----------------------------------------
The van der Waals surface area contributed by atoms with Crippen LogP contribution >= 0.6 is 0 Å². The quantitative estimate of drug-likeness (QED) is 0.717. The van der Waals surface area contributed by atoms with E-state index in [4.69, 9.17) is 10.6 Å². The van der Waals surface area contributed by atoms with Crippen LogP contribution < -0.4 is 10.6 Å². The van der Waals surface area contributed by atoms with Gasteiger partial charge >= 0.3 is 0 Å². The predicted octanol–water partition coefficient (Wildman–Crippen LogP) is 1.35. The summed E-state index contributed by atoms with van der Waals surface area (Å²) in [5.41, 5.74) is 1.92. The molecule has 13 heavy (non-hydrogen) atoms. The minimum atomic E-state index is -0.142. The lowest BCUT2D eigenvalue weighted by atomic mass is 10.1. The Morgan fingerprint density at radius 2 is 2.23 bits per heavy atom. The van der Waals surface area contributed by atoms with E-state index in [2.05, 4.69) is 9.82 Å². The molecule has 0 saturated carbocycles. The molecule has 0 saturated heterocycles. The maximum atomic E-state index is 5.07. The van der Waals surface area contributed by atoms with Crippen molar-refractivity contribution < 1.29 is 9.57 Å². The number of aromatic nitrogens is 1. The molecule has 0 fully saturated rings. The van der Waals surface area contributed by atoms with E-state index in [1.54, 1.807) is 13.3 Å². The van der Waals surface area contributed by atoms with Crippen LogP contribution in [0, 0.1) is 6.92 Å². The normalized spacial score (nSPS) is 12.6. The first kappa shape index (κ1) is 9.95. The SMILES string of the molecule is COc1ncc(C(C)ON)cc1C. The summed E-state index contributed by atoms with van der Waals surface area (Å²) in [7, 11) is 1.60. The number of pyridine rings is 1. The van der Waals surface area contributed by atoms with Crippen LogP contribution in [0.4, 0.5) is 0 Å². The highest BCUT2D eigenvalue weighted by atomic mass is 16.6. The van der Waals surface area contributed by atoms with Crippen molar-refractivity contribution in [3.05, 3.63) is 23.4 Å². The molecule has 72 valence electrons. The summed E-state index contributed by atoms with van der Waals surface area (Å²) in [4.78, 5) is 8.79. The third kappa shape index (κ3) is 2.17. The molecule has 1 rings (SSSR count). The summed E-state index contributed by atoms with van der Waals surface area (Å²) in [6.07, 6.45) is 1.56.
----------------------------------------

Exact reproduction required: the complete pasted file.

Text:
The van der Waals surface area contributed by atoms with Crippen LogP contribution >= 0.6 is 0 Å². The quantitative estimate of drug-likeness (QED) is 0.717. The van der Waals surface area contributed by atoms with E-state index in [4.69, 9.17) is 10.6 Å². The van der Waals surface area contributed by atoms with Crippen LogP contribution < -0.4 is 10.6 Å². The van der Waals surface area contributed by atoms with Gasteiger partial charge >= 0.3 is 0 Å². The predicted octanol–water partition coefficient (Wildman–Crippen LogP) is 1.35. The summed E-state index contributed by atoms with van der Waals surface area (Å²) in [5.41, 5.74) is 1.92. The molecule has 13 heavy (non-hydrogen) atoms. The minimum atomic E-state index is -0.142. The lowest BCUT2D eigenvalue weighted by atomic mass is 10.1. The Morgan fingerprint density at radius 2 is 2.23 bits per heavy atom. The van der Waals surface area contributed by atoms with E-state index in [2.05, 4.69) is 9.82 Å². The molecule has 0 saturated carbocycles. The molecule has 0 saturated heterocycles. The maximum atomic E-state index is 5.07. The van der Waals surface area contributed by atoms with Crippen molar-refractivity contribution < 1.29 is 9.57 Å². The number of aromatic nitrogens is 1. The molecule has 0 fully saturated rings. The van der Waals surface area contributed by atoms with E-state index in [1.54, 1.807) is 13.3 Å². The van der Waals surface area contributed by atoms with Crippen LogP contribution in [0, 0.1) is 6.92 Å². The normalized spacial score (nSPS) is 12.6. The first kappa shape index (κ1) is 9.95. The SMILES string of the molecule is COc1ncc(C(C)ON)cc1C. The summed E-state index contributed by atoms with van der Waals surface area (Å²) in [7, 11) is 1.60. The number of pyridine rings is 1. The van der Waals surface area contributed by atoms with Crippen LogP contribution in [0.4, 0.5) is 0 Å². The highest BCUT2D eigenvalue weighted by atomic mass is 16.6. The van der Waals surface area contributed by atoms with Crippen molar-refractivity contribution in [3.05, 3.63) is 23.4 Å². The molecule has 72 valence electrons. The summed E-state index contributed by atoms with van der Waals surface area (Å²) in [4.78, 5) is 8.79. The third kappa shape index (κ3) is 2.17. The molecule has 1 rings (SSSR count). The summed E-state index contributed by atoms with van der Waals surface area (Å²) in [6.07, 6.45) is 1.56.